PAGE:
While both aim to provide affordable housing for low-income families, the implementation, choice of housing, and direct beneficiaries differ between the two.

Housing Choice Voucher Program or Voucher-Based Assistance

This is the most well-known and commonly utilized form of Section 8 assistance. Under this program, eligible recipients are provided with housing vouchers that they can use to rent housing in the private market as long as the housing meets program standards and the landlord agrees to accept the voucher. 

This gives tenants considerable flexibility in terms of where they live. The tenants pay a portion of the rent (usually 30% of their income) directly to the landlord, and the local Public Housing Agency (PHA) pays the remainder. 

The voucher is tenant-based, meaning it is tied to the individual or family receiving assistance. If they choose to move, they can take their voucher with them.

Project-Based Voucher (PBV) Program or Project-Based Assistance

Unlike the Housing Choice Voucher Program, the PBV program ties assistance to specific housing units, not the tenant. 

If a tenant moves out of a PBV unit, they do not take the assistance with them. Instead, the next tenant who moves in, if they are eligible, can benefit from the subsidy.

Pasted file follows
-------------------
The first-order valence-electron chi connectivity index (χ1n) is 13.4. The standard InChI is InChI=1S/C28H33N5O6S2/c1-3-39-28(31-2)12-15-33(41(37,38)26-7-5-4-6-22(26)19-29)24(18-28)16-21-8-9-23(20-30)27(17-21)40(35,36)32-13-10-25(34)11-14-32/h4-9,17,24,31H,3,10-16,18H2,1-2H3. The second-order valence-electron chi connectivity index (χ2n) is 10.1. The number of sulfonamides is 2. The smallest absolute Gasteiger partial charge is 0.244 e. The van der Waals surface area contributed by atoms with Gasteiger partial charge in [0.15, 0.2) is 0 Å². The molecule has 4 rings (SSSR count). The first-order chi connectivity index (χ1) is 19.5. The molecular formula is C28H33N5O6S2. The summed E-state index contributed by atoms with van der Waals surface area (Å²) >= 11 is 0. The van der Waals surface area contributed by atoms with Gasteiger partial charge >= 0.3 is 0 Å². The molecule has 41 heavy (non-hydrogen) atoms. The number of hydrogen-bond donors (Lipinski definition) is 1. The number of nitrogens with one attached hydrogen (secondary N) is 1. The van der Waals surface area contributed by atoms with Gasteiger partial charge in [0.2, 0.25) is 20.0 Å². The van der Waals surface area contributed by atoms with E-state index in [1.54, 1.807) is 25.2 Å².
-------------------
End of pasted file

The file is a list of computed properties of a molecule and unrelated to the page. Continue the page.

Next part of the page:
These units are generally part of specific housing projects that contract with the PHA to provide a certain number of units for low-income tenants. The landlord agrees to either rent these units to tenants who have been screened and approved by the PHA, or the PHA itself may run the building and act as landlord.

Pros of Investing in Section 8 Housing

Pros of Investing in Section 8 Housing

Investing in Section 8 housing can open up a great opportunity for real estate investors. It is why more and more investors are looking into this niche, whether they are seasoned or new in the business. 

If you are undecided as to whether this path is for you, check out the following benefits:

Regular Monthly Rent Payments

A significant advantage of Section 8 investments is the consistency of income even though you're dealing with a tenant with low-income level. A portion of the rent, often the majority, is paid directly to the landlord by the government, ensuring regularity and reducing the risk of missed rental payments.

Higher Rents

In many cases, the Fair Market Rents determined by the Department of Housing and Urban Development (HUD) for Section 8 properties can be higher than what the local rental market might dictate. This means landlords could potentially earn more from a Section 8 tenant compared to a non-Section 8 tenant.

Incentives to Maintain the Rental Property